Tag Archives: Virginia

Public Transportation is a Must, But Not a Solution to Racism

6 Sep

Reading All Aboard? by Ben Campbell brought up conflicting emotions for me.

I felt excited about a public transportation system that might be effective, affordable, and improve the lives of so many low income people in Richmond. I was also excited by Campbell’s accurate, historical look at the loss of good public transit in Richmond, and how he identified racism and bigotry as the reasons why we ended up with the terrible transit we currently eke by with,

So, to get a few things straight before I go into a slight critique-

1- I am for a larger, better thought out, more affordable, multi-jurisdictional public transit system for the Metro Richmond Area.

2- I am against racism, segregation, and policies, institutions and practices that reinforce racism.

The part of Campbell’s article that I think deserves challenging and a more in depth discussion, is the seeming underlying assumption that developing a better public transit system would be anti-racist, and a step towards changing Richmond’s long, dirty legacy of racism. Racism is complex. Racism is not a flag we can change out front of City Hall and move on. Racism is an issue that all Richmonders will have to do a lot of work around for us to take steps forward as a city.
The loss of public transit in Richmond was a symptom of the underlying disease of racism.

Treating the symptom is not enough to solve our problems.
There are some really great things about a better, less segregationist public transit system- the possibility for people to interact more outside of their race, better opportunities for jobs and recreational activities for low income people of color, and more.

But without a more holistic approach to the issue of racism in our city and society, we won’t be “solving” racism. One complicating factor I can think of is simply that a change in our City’s ranking, without a change in real estate practices, might just exacerbate issues of gentrification. As Richmond grows in popularity, low income people, many of whom are People of Color, are forced out of their homes and neighborhoods in response in increasing real estate values. Gentrification represents a systematic problem, out of any individual’s hands to stop. But until this process, poverty, and racism are actively being addressed, I don’t want to see Richmond’s ranking go up.

An improved public transit system would be a marked difference in City policy and programming. Many of the urban renewal projects over the years have been pretty clearly directed towards improving the desireability of Richmond to people who might visit or might one day move here. Consider the tourist aspects of many of the recent projects and events. First Fridays which attracts many people from surrounding counties, and has difficulty when low income youth of color from surrounding neighborhoods in the city start attending in mass. The Canal Walk, where I’ve only ever gone with my grandma (love you grandma). The Convention Center. The upcoming 2015 cycling event. Richmond’s urban planning efforts have been fairly pitiful, and seem to reflect the racism and classism of the City government.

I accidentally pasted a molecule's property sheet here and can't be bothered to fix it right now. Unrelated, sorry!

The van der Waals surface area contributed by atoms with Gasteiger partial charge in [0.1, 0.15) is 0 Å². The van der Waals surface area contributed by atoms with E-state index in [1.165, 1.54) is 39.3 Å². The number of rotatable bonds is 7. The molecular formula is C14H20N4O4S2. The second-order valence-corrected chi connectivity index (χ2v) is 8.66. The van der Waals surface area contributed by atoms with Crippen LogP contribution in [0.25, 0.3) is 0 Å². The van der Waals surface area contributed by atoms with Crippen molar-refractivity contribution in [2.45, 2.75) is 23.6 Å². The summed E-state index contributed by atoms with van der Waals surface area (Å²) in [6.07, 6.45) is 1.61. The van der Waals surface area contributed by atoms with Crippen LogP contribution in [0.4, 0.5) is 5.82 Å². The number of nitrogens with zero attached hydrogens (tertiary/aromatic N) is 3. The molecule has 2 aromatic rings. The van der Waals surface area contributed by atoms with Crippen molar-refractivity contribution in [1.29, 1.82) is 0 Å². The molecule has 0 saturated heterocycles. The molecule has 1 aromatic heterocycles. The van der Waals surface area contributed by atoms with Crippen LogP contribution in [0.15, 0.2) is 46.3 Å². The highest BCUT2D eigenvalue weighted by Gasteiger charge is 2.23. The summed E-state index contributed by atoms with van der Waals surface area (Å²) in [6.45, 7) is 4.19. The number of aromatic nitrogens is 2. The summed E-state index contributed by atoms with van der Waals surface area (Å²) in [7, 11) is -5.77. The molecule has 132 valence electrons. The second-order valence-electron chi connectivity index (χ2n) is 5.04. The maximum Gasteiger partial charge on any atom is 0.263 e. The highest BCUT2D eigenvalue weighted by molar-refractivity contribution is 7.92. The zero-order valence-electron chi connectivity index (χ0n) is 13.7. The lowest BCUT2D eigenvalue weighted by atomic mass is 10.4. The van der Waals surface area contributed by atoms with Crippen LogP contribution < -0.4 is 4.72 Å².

Richmond does need to focus more on keeping current residents, helping current residents, and developing ways to make our daily lives better. Jobs, housing, access to healthy food, and transportation are some really great places to start.

Some questions Richmonders should be asking themselves in the mean time are:

What are we doing to make Richmond a better place for the people who are currently living here?
How can we make sure we take care of the current residents before visitors or potential new residents?
What do low income people want and need?
What do people of color want and need?
How can we listen to low income people and people of color more?

If Richmond really does want to shed our racist reputation we’ve got some work to do. Let’s get a better public transit system, but make sure we don’t lose sight of the whole disease of racism while we ride around on some buses.

Why I want to protect First Fridays!

10 Aug

I have never been a regular attendee of Richmond’s First Fridays Art Walk. In fact, over the years I have been a major critic of the event and the concept of the event.

Richmond is by no means unique in having such an art walk. The tactic of using an art walk to push for the redevelopment or gentrification of an area (depending on your perspective) is not at a new concept. Richmond has had First Fridays for over a decade now. And while over that decade there have been major changes to the Jackson Ward/ Broad Street area, they have no occurred quite as  quickly as they might have were we not in an economic depression. I’m no expert, but the aspects of City Planning that I have studied and read about have lead me to take a position against Art Walks, Canal Walks, Convention Centers and other cookie cutter redevelopment schemes that fail to address the actual needs or wants of people living in a city.